Lawmakers should take same pay cut as most state employees

Yet, few -- despite the option to do so -- are taking a 3 percent or more cut.

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Most folks working for the state of Washington will see their pay decrease about 3 percent this year as the Legislature slashed wages to make about $5 billion in cuts when anticipated tax revenue failed to meet spending projections.

Ironically -- and sadly -- very few state lawmakers will see their paychecks decrease despite legal language they crafted to encourage themselves and statewide elected officials to take a voluntary cut in pay.

Just four state lawmakers of the 147 senators and representatives have opted to take the same pay cut as state employees, reported Brad Shannon, political editor of The Olympian newspaper.

"You know, not everyone can afford to take a pay cut. I'm just really glad that I can," said Rep. Ann Rivers, R-La Center, who works as a public-affairs consultant. She took the step to cut her state salary of $42,106 by 3 percent.

She said that after voting to cut public employees' pay, she felt it was wrong not to reduce hers.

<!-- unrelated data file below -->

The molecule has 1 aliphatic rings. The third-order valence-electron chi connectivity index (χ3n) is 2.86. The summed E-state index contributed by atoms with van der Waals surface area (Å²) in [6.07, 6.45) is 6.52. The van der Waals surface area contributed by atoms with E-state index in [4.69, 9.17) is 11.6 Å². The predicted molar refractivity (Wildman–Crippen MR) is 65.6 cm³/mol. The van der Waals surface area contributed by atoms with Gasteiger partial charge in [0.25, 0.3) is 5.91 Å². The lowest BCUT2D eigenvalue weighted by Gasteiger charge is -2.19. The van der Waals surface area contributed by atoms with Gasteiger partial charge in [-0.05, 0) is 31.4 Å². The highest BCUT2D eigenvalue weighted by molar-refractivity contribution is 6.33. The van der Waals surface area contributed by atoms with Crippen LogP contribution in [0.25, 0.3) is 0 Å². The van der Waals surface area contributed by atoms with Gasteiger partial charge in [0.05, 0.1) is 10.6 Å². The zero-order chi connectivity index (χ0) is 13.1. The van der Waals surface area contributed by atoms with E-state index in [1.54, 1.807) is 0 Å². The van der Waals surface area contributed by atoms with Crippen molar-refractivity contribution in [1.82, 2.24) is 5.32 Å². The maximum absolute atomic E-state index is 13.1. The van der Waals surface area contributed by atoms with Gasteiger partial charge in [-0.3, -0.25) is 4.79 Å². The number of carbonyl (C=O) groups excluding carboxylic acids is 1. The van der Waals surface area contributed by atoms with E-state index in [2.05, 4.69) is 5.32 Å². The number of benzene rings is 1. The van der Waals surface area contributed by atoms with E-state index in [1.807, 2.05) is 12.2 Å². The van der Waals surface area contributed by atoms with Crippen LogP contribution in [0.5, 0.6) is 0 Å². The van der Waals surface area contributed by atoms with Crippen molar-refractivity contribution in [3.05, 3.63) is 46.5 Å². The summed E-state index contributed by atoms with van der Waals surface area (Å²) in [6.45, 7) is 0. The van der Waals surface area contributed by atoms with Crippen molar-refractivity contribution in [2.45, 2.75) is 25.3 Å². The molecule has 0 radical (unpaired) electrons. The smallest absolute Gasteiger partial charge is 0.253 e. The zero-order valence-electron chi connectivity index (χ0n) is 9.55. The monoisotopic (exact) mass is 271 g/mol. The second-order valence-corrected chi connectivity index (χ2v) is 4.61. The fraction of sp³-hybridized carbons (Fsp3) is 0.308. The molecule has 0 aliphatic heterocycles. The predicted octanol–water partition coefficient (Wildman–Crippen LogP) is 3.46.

Rivers as well as House Speaker Frank Chopp, D-Seattle, Rep. Larry Seaquist, D-Gig Harbor, and Troy Kelley, D-Tacoma, all did the right thing and they should be praised for it. Chopp, Seaquist and Kelley each took a pay cut of 5 percent or more. Sen. Derek Kilmer, D-Gig Harbor, donates about 3 percent of his legislative pay for college scholarships to high school graduates in his district, Shannon reported.

Praise should also go out to state officials who waived pay or donated salary to charity. Lawmakers can't simply vote a pay decrease for all elected officials because voters gave that power to a citizens' commission in 1986.

Gov. Chris Gregoire, state Treasurer Jim McIntire, Lieutenant Governor Brad Owen and Superintendent of Public Instruction Randy Dorn all signed up to waive the pay increases granted them by the salary commission.

Insurance Commissioner Mike Kreidler, Attorney General Rob McKenna and Secretary of State Sam Reed filed paperwork to authorize the donation of 3 percent of his pay to charity. In addition, Gregoire is donating the raises she has received since 2008 to charity -- more than $5,000 a year.

"It's important for state employees and morale right now to know we are all in this together," said Cory Curtis, spokesman for the governor's office.

To this point, state employees are pretty much going it alone.

In the wake of Shannon's reporting on the low number of lawmakers taking pay cuts, expect a large number to sign up for the pay reduction -- and many will likely claim they were unaware the option was available.

And it might be true they were unaware. Getting the state budget wrapped up was hectic.

Still, shame can be a great motivator -- particularly for politicians.

Legislators, regardless of their personal financial situation, should all be taking the same pay cut they are requiring state employees take.

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